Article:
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By: Carlton Crabbe

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September 23rd, 2014

Non-UK-domiciled tax benefits - could they help you?

Financial Education

Non-UK-domiciled tax benefits for wealthy expats

Hundreds of wealthy UK expats are believed to be looking into the tax advantages of claiming non-dom status in the UK, according to international financial adviser AES International.

According to the last figures released from HMRC (2013), there were 116,000 registered non-domiciled individuals (tax year 2010/11). More recent figures are hard to come by. However, the amount of UK tax that wealthy expatriates may face if they return home is pushing more and more British citizens to explore the option of the non-domicile route with their professional advisers.

Thinking of expats who may have an amount of wealth at stake, in this blog we look at the definition of non-domicile and also what factors may make someone eligible to claim non-domicile status and the associated tax benefits.

An individual’s domicile status is an important defining characteristic for the purposes of UK tax law. It is different from tax residency status and has significant implications. A person’s domicile can be described as their permanent home and where they ultimately intend to live indefinitely. This may be different from the country they currently live in. 

Domicile and Residency

Domicile of Origin

At birth, each individual acquires a domicile (that of one or other parent).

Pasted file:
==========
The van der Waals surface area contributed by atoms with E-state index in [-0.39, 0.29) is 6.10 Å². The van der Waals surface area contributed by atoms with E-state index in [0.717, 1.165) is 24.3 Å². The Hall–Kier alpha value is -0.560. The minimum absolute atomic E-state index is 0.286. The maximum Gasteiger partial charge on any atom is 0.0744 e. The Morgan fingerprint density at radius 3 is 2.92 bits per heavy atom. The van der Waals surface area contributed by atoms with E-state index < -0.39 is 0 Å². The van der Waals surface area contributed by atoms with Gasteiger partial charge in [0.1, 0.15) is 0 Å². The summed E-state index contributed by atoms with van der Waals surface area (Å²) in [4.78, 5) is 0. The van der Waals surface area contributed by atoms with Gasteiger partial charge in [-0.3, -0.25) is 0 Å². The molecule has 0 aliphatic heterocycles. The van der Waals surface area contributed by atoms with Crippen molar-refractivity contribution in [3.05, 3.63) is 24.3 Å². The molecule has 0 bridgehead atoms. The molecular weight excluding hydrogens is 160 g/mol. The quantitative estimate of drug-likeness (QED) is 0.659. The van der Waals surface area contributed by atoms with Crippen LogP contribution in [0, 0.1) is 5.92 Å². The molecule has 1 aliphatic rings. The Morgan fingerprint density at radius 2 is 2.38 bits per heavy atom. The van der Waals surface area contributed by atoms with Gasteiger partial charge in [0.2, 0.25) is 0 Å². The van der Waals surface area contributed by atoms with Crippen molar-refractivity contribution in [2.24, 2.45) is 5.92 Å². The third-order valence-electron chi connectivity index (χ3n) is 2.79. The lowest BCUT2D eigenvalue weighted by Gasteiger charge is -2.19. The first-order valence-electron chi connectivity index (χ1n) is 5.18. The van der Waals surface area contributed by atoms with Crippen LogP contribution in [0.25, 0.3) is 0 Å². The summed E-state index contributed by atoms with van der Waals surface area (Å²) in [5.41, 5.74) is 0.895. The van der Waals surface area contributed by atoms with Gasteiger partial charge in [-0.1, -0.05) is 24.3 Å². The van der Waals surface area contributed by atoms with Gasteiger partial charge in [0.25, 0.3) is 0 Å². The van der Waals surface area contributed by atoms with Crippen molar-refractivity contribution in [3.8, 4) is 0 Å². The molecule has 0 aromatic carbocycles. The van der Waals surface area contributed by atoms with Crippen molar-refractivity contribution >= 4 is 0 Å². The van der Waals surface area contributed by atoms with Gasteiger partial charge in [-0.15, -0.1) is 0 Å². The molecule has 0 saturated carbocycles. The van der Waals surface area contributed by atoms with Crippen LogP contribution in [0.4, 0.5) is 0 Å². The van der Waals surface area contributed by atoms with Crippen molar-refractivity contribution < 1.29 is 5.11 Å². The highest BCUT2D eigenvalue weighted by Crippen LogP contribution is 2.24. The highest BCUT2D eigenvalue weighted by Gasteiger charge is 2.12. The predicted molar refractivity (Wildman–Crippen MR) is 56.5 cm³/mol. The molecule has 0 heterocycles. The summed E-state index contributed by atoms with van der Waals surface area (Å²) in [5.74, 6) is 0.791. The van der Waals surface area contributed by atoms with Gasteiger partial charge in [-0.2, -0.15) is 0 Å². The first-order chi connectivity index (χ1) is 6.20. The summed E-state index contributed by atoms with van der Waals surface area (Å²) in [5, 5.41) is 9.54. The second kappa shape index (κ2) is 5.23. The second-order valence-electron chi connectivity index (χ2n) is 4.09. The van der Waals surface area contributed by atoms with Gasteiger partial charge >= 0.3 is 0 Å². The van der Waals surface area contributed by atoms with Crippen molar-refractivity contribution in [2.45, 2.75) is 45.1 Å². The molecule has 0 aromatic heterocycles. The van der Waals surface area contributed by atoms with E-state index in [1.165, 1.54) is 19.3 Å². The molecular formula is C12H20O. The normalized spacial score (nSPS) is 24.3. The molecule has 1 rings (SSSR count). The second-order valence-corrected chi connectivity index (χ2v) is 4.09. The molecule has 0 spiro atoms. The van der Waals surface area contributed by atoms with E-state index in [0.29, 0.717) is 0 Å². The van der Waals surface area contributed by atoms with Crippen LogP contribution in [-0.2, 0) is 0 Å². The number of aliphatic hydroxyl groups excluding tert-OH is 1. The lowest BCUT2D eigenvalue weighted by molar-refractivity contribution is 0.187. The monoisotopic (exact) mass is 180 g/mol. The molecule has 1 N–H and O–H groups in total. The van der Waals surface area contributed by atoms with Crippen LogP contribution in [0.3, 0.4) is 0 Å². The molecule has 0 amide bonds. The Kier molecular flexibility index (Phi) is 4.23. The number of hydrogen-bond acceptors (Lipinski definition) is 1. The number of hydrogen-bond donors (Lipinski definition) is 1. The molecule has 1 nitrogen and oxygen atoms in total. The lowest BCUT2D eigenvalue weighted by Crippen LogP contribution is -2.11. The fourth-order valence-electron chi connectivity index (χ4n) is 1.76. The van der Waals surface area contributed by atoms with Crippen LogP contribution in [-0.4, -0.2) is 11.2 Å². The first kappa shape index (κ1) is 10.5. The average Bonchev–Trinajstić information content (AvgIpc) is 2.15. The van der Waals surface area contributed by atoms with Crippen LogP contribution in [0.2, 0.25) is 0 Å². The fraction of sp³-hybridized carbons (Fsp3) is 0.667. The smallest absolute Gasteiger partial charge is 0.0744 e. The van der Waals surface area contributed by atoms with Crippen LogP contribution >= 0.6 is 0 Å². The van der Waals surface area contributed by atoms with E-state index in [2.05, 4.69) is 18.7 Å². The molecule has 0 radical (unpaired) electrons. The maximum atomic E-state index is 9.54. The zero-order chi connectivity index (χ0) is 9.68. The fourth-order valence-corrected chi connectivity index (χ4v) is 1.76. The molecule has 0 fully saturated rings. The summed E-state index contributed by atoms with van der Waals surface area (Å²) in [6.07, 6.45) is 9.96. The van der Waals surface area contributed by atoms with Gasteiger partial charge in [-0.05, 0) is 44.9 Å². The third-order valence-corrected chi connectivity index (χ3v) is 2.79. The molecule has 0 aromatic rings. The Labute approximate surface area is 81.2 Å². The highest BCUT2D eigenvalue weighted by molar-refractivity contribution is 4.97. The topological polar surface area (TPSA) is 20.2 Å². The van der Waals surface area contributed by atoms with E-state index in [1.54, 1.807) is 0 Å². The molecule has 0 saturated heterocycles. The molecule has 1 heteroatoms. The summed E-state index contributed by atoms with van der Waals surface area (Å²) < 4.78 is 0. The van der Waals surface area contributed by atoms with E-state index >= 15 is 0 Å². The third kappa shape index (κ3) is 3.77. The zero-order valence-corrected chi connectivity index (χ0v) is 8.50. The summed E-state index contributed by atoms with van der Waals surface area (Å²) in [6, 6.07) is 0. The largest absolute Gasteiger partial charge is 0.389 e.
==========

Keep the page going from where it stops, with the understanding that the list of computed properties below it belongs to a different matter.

Domicile of Choice

If you move to the UK and become resident, and also intend to remain there permanently, you will acquire the UK as domicile of choice. It is important to note that if you are domiciled outside the UK, you can move to the UK to live and work without becoming UK domiciled, provided that you do not intend to remain in the UK permanently. You will also have to maintain links back to your home country.

Deemed Domicile

Long term non-UK-domiciled individuals can become deemed domiciled in the UK for the purpose of UK inheritance tax. You will be subject to UK inheritance tax once you have been resident in the UK for 17 out of 20 years. However, the deemed domicile period can be as low as 15 years and 2 days. This is because being resident in the UK in any part of a UK tax year counts towards deemed domicile status for UK inheritance tax. Therefore, any individual who plans to reside in the UK for the long term, or who has already spent significant time in the UK, should check which UK tax year (6 April – 5 April) they arrived in.

What is clear from these UK domicile rules is that professional advice is vital if you are to piece together the important areas and steps needed to start to put forward a case to HMRC for non-domicile status.

In future blogs, we will look further at the non-domicile issue and other UK tax matters that affect British expats.

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About Carlton Crabbe

Carlton Crabbe was previously an Ultra High Net Worth and High Net Worth wealth manager at AES International. His blog posts remain relevant for expatriate investors.